Attorney General Nominee Michael Mukasey’s record as a judge and lawyer shows strong support for the First Amendment rights of the news media, but his rulings on access to courts and government records are much less encouraging, according to a report issued last week by the Reporters Committee for Freedom of the Press.
“Judge Mukasey is the first attorney general nominee in many years to have a firm grounding in the law of the press,” said Lucy Dalglish, executive director of the Reporters Committee. “We’re optimistic that this will lead to a justice department that is more open to public scrutiny.”
Mukasey became a federal judge in 1987, ultimately serving as chief judge of the U.S. District Court in Manhattan and presiding over the high-profile terrorism-related trials of blind Sheik Omar Abdel-Rahman and Jose Padilla before returning to private practice last year.
Mukasey also has practical experience with the news media. Before becoming a judge, he represented both The Wall Street Journal and the New York Daily News. And as a student at Columbia University in 1963, Mukasey spent one summer as a reporter for United Press International, later turning down a job offer there to attend Yale Law School.
“He seemed to love his work as a reporter,” recalled Alex Michelini, Mukasey’s former editor. “But the fact that he asked for time to think about taking a full-time job with me told me that he was also thinking of going in another direction. I recall being disappointed that he had chosen law because I felt I had discovered a budding journalistic star. But I knew he would succeed in whatever career he chose.”
“My belief is that the media will find an understanding and accommodating attorney general in Judge Mukasey,” former UPI editor Michelini said. “He knows what it takes to be a reporter. He will not tolerate nonsense or a subversion of the law, but I do not believe he will ever keep anything from the media that the media legitimately deserves to know.”
The report notes that the next attorney general will likely have a significant impact on newsgathering and the public’s right to know, as Freedom of Information Act reforms and a reporter’s shield proposal working their way through Congress and public controversies over everything from the secrecy of national-security-related programs to the U.S. attorney firings continue.
Some notable decisions from his time as a federal judge in New York City:
▪ In 2006, Mukasey refused a motion to compel CBS News to turn over unedited outtakes of a “Sixty Minutes” interview with a defendant in a case over questionable credit practices at a car dealership. Despite determining that the videotape would be highly material and relevant to the suit and was not available through other sources, Mukasey held that the tape was not critical or necessary to the claim.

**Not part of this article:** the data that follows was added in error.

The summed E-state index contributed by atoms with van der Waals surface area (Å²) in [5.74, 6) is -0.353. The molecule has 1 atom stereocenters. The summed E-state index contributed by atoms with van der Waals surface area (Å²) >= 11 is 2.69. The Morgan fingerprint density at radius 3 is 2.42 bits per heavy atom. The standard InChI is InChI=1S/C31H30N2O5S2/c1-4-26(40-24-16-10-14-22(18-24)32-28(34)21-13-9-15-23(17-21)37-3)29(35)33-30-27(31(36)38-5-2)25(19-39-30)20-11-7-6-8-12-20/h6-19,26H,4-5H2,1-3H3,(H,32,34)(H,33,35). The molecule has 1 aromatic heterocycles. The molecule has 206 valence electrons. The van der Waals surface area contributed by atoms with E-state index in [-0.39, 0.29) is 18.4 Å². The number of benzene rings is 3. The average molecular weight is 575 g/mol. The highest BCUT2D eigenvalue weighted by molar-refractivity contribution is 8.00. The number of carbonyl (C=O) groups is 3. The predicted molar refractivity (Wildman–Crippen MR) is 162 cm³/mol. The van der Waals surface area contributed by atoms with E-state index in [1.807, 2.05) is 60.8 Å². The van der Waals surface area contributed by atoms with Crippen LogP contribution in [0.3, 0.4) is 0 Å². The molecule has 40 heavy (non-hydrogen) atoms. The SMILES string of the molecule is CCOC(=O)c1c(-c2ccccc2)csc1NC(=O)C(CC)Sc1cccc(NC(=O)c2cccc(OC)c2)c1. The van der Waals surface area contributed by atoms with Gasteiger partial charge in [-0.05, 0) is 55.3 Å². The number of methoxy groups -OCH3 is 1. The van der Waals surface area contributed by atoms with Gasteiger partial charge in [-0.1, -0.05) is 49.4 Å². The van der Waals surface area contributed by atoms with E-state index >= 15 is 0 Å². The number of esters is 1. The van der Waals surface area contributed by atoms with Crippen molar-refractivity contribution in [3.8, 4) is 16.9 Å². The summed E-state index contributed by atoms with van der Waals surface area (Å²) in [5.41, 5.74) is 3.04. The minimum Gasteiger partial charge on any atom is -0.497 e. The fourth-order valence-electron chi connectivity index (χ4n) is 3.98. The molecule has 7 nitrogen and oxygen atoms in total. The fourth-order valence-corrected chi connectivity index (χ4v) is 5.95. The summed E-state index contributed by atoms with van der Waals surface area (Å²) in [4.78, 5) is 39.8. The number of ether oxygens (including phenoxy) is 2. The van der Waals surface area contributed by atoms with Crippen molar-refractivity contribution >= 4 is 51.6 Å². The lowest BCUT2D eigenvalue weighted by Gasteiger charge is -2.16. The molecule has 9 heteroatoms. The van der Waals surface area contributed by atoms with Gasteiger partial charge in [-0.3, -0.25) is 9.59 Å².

▪ In 1988, Mukasey dismissed a case against Standard & Poor’s after applying the actual malice standard — knowledge of falsity or reckless disregard for the truth — to a fraud claim. Mukasey concluded that “the First Amendment requires a demonstration of actual malice where plaintiff seeks to impose liability on a newspaper for publication of a non-defamatory statement.”
▪ In 1995 Mukasey held that CNN could not be found liable for republishing a report containing allegations of sexual assault against school children by a community religious leader. Mukasey held that the plaintiff had to demonstrate that CNN acted in a “grossly irresponsible manner” and, because CNN was republishing a Canadian Broadcasting Co. report, that the original publisher was either generally unreliable as a news source or that there were substantial reasons to question the specific report’s accuracy.
▪ Mukasey granted a motion for summary judgment in 1998 in favor of the estate of rapper Tupac Shakur, finding that rap lyrics indicating that the plaintiff was a government informant were not defamatory. The judge noted that to be libelous under state law, a false statement must hold the plaintiff up to ridicule or scorn in the minds of “right-thinking persons” and those persons who would think ill of an individual who legitimately cooperates with law enforcement officials are not of that class.
▪ In 2004, Mukasey found that a police officer’s statements to a grand jury are protected by an absolute privilege and that statements made to a newspaper are protected by a qualified privilege.
▪ Mukasey’s judicial record on the federal Freedom of Information Act is relatively sparse, revealing three reported FOIA cases in the early and mid-1990s. Notably, Mukasey ruled against the plaintiff requesters in all three cases, upholding narrow procedural justifications for rejecting requester’s claims, such as ruling in 1981 that a six-year statute of limitations applies in federal FOIA cases and begins to run even before administrative appeals have been exhausted by the requester.
▪ Mukasey’s most high-profile FOIA ruling came in 1995 when he denied the requests of Manhattan community groups joined by Rep. Jerrold Nadler (D-N.Y.) to obtain land development plans from the FDIC, after the agency gained control of the plans from a failed bank. Mukasey ruled that the FDIC could withhold the plans through FOIA’s Exemption 4, which protects confidential commercial information and trade secrets, even though the exemption had typically been invoked to protect the interests of private companies rather than those of government agencies.
▪ In 2000, the judge participated in a symposium at Brooklyn Law School entitled “Behind Closed Doors: Secret Justice in America” where he stressed the importance of anonymous juries in high-profile cases “to protect the security of jurors.”